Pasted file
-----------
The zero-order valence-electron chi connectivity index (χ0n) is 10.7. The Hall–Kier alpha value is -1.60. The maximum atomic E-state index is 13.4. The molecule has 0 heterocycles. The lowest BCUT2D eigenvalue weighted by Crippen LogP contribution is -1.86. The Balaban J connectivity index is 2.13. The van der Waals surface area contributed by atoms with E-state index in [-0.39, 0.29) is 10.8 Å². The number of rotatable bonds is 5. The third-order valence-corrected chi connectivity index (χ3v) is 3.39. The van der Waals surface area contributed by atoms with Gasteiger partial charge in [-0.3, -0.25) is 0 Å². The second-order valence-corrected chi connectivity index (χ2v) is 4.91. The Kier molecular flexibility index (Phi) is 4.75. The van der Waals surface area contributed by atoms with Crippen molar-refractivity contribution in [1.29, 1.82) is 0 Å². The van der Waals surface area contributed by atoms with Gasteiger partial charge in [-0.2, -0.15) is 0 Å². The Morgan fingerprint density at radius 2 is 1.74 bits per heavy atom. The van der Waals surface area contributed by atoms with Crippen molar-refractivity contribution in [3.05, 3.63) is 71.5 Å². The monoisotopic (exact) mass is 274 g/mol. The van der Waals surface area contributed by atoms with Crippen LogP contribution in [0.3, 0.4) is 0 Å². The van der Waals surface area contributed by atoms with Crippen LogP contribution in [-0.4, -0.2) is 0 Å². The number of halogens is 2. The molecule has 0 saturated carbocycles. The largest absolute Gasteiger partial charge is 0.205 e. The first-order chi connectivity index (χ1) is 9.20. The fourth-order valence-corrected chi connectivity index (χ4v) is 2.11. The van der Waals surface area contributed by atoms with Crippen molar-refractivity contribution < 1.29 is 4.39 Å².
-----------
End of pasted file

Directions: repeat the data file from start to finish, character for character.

The zero-order valence-electron chi connectivity index (χ0n) is 10.7. The Hall–Kier alpha value is -1.60. The maximum atomic E-state index is 13.4. The molecule has 0 heterocycles. The lowest BCUT2D eigenvalue weighted by Crippen LogP contribution is -1.86. The Balaban J connectivity index is 2.13. The van der Waals surface area contributed by atoms with E-state index in [-0.39, 0.29) is 10.8 Å². The number of rotatable bonds is 5. The third-order valence-corrected chi connectivity index (χ3v) is 3.39. The van der Waals surface area contributed by atoms with Gasteiger partial charge in [-0.3, -0.25) is 0 Å². The second-order valence-corrected chi connectivity index (χ2v) is 4.91. The Kier molecular flexibility index (Phi) is 4.75. The van der Waals surface area contributed by atoms with Crippen molar-refractivity contribution in [1.29, 1.82) is 0 Å². The van der Waals surface area contributed by atoms with Gasteiger partial charge in [-0.2, -0.15) is 0 Å². The Morgan fingerprint density at radius 2 is 1.74 bits per heavy atom. The van der Waals surface area contributed by atoms with Crippen molar-refractivity contribution in [3.05, 3.63) is 71.5 Å². The monoisotopic (exact) mass is 274 g/mol. The van der Waals surface area contributed by atoms with Crippen LogP contribution in [0.3, 0.4) is 0 Å². The van der Waals surface area contributed by atoms with Crippen LogP contribution in [-0.4, -0.2) is 0 Å². The number of halogens is 2. The molecule has 0 saturated carbocycles. The largest absolute Gasteiger partial charge is 0.205 e. The first-order chi connectivity index (χ1) is 9.20. The fourth-order valence-corrected chi connectivity index (χ4v) is 2.11. The van der Waals surface area contributed by atoms with Crippen molar-refractivity contribution < 1.29 is 4.39 Å².